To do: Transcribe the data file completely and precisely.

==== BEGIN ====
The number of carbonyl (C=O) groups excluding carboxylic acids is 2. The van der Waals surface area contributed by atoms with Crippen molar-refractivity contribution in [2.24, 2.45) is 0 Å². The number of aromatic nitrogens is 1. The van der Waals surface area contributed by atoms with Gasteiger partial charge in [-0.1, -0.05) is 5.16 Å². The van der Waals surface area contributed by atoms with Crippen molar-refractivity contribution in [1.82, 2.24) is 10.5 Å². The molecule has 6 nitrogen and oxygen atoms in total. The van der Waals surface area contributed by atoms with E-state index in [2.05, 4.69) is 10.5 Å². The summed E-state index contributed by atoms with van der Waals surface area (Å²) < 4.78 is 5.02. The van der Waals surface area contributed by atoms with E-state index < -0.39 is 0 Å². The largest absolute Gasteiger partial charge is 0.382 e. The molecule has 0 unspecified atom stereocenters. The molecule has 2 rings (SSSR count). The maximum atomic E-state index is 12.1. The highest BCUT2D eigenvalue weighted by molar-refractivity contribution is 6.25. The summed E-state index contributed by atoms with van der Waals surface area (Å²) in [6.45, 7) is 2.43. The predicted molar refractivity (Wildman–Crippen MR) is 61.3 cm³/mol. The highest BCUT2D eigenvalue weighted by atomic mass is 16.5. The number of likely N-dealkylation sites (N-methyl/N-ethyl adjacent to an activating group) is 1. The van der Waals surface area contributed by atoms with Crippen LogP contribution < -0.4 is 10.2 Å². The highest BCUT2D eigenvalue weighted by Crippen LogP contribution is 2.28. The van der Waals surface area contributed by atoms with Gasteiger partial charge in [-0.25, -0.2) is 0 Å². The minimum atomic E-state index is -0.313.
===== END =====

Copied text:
The number of carbonyl (C=O) groups excluding carboxylic acids is 2. The van der Waals surface area contributed by atoms with Crippen molar-refractivity contribution in [2.24, 2.45) is 0 Å². The number of aromatic nitrogens is 1. The van der Waals surface area contributed by atoms with Gasteiger partial charge in [-0.1, -0.05) is 5.16 Å². The van der Waals surface area contributed by atoms with Crippen molar-refractivity contribution in [1.82, 2.24) is 10.5 Å². The molecule has 6 nitrogen and oxygen atoms in total. The van der Waals surface area contributed by atoms with E-state index in [2.05, 4.69) is 10.5 Å². The summed E-state index contributed by atoms with van der Waals surface area (Å²) < 4.78 is 5.02. The van der Waals surface area contributed by atoms with E-state index < -0.39 is 0 Å². The largest absolute Gasteiger partial charge is 0.382 e. The molecule has 0 unspecified atom stereocenters. The molecule has 2 rings (SSSR count). The maximum atomic E-state index is 12.1. The highest BCUT2D eigenvalue weighted by molar-refractivity contribution is 6.25. The summed E-state index contributed by atoms with van der Waals surface area (Å²) in [6.45, 7) is 2.43. The predicted molar refractivity (Wildman–Crippen MR) is 61.3 cm³/mol. The highest BCUT2D eigenvalue weighted by atomic mass is 16.5. The number of likely N-dealkylation sites (N-methyl/N-ethyl adjacent to an activating group) is 1. The van der Waals surface area contributed by atoms with Crippen LogP contribution < -0.4 is 10.2 Å². The highest BCUT2D eigenvalue weighted by Crippen LogP contribution is 2.28. The van der Waals surface area contributed by atoms with Gasteiger partial charge in [-0.25, -0.2) is 0 Å². The minimum atomic E-state index is -0.313.